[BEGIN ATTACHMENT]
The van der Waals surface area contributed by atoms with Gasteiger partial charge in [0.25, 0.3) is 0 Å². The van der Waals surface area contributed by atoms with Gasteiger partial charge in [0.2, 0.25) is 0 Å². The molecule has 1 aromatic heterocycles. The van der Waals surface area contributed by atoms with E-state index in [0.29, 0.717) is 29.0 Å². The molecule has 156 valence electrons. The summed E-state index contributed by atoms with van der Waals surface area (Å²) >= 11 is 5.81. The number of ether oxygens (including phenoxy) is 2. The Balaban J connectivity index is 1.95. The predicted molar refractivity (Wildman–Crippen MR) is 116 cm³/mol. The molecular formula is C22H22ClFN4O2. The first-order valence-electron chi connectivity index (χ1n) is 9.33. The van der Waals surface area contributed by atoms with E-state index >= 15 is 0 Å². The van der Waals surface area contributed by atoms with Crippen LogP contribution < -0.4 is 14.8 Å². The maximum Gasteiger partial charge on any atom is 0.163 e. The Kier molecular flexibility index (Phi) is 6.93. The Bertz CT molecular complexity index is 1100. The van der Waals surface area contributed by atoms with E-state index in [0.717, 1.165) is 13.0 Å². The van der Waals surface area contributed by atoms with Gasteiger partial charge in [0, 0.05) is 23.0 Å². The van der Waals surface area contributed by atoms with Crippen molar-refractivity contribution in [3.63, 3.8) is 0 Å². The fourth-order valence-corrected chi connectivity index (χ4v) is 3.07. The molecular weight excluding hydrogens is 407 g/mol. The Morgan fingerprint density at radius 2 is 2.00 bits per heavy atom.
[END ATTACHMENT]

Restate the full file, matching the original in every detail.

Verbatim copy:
The van der Waals surface area contributed by atoms with Gasteiger partial charge in [0.25, 0.3) is 0 Å². The van der Waals surface area contributed by atoms with Gasteiger partial charge in [0.2, 0.25) is 0 Å². The molecule has 1 aromatic heterocycles. The van der Waals surface area contributed by atoms with E-state index in [0.29, 0.717) is 29.0 Å². The molecule has 156 valence electrons. The summed E-state index contributed by atoms with van der Waals surface area (Å²) >= 11 is 5.81. The number of ether oxygens (including phenoxy) is 2. The Balaban J connectivity index is 1.95. The predicted molar refractivity (Wildman–Crippen MR) is 116 cm³/mol. The molecular formula is C22H22ClFN4O2. The first-order valence-electron chi connectivity index (χ1n) is 9.33. The van der Waals surface area contributed by atoms with E-state index >= 15 is 0 Å². The van der Waals surface area contributed by atoms with Crippen LogP contribution < -0.4 is 14.8 Å². The maximum Gasteiger partial charge on any atom is 0.163 e. The Kier molecular flexibility index (Phi) is 6.93. The Bertz CT molecular complexity index is 1100. The van der Waals surface area contributed by atoms with E-state index in [0.717, 1.165) is 13.0 Å². The van der Waals surface area contributed by atoms with Gasteiger partial charge in [0, 0.05) is 23.0 Å². The van der Waals surface area contributed by atoms with Crippen molar-refractivity contribution in [3.63, 3.8) is 0 Å². The fourth-order valence-corrected chi connectivity index (χ4v) is 3.07. The molecular weight excluding hydrogens is 407 g/mol. The Morgan fingerprint density at radius 2 is 2.00 bits per heavy atom.